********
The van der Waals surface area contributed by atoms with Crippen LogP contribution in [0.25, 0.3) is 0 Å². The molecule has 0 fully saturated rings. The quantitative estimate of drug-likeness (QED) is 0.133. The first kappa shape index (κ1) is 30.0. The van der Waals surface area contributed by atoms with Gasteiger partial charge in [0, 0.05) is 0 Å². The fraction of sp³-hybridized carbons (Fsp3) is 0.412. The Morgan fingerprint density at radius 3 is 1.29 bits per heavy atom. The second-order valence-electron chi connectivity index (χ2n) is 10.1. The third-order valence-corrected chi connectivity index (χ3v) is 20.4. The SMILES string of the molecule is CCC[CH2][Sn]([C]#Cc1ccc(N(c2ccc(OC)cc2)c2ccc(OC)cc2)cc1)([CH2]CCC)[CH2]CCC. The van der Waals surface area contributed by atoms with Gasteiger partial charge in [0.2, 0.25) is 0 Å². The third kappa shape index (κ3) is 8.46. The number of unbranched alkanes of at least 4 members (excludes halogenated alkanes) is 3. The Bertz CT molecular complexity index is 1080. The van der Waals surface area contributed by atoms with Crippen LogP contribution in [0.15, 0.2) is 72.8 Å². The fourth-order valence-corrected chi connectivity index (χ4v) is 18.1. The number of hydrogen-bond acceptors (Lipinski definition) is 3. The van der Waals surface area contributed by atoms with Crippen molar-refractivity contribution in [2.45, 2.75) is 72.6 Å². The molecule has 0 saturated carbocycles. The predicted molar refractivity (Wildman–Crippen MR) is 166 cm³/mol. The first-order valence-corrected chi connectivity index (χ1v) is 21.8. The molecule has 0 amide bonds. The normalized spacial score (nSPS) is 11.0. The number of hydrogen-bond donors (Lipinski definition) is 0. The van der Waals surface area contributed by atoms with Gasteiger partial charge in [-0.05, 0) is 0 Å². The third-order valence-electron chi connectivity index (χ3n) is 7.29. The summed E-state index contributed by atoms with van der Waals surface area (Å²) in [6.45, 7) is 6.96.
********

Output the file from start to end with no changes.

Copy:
The van der Waals surface area contributed by atoms with Crippen LogP contribution in [0.25, 0.3) is 0 Å². The molecule has 0 fully saturated rings. The quantitative estimate of drug-likeness (QED) is 0.133. The first kappa shape index (κ1) is 30.0. The van der Waals surface area contributed by atoms with Gasteiger partial charge in [0, 0.05) is 0 Å². The fraction of sp³-hybridized carbons (Fsp3) is 0.412. The Morgan fingerprint density at radius 3 is 1.29 bits per heavy atom. The second-order valence-electron chi connectivity index (χ2n) is 10.1. The third-order valence-corrected chi connectivity index (χ3v) is 20.4. The SMILES string of the molecule is CCC[CH2][Sn]([C]#Cc1ccc(N(c2ccc(OC)cc2)c2ccc(OC)cc2)cc1)([CH2]CCC)[CH2]CCC. The van der Waals surface area contributed by atoms with Gasteiger partial charge in [0.2, 0.25) is 0 Å². The third kappa shape index (κ3) is 8.46. The number of unbranched alkanes of at least 4 members (excludes halogenated alkanes) is 3. The Bertz CT molecular complexity index is 1080. The van der Waals surface area contributed by atoms with Crippen LogP contribution in [0.15, 0.2) is 72.8 Å². The fourth-order valence-corrected chi connectivity index (χ4v) is 18.1. The number of hydrogen-bond acceptors (Lipinski definition) is 3. The van der Waals surface area contributed by atoms with Crippen molar-refractivity contribution in [2.45, 2.75) is 72.6 Å². The molecule has 0 saturated carbocycles. The predicted molar refractivity (Wildman–Crippen MR) is 166 cm³/mol. The first-order valence-corrected chi connectivity index (χ1v) is 21.8. The molecule has 0 amide bonds. The normalized spacial score (nSPS) is 11.0. The number of hydrogen-bond donors (Lipinski definition) is 0. The van der Waals surface area contributed by atoms with Gasteiger partial charge in [-0.05, 0) is 0 Å². The third-order valence-electron chi connectivity index (χ3n) is 7.29. The summed E-state index contributed by atoms with van der Waals surface area (Å²) in [6.45, 7) is 6.96.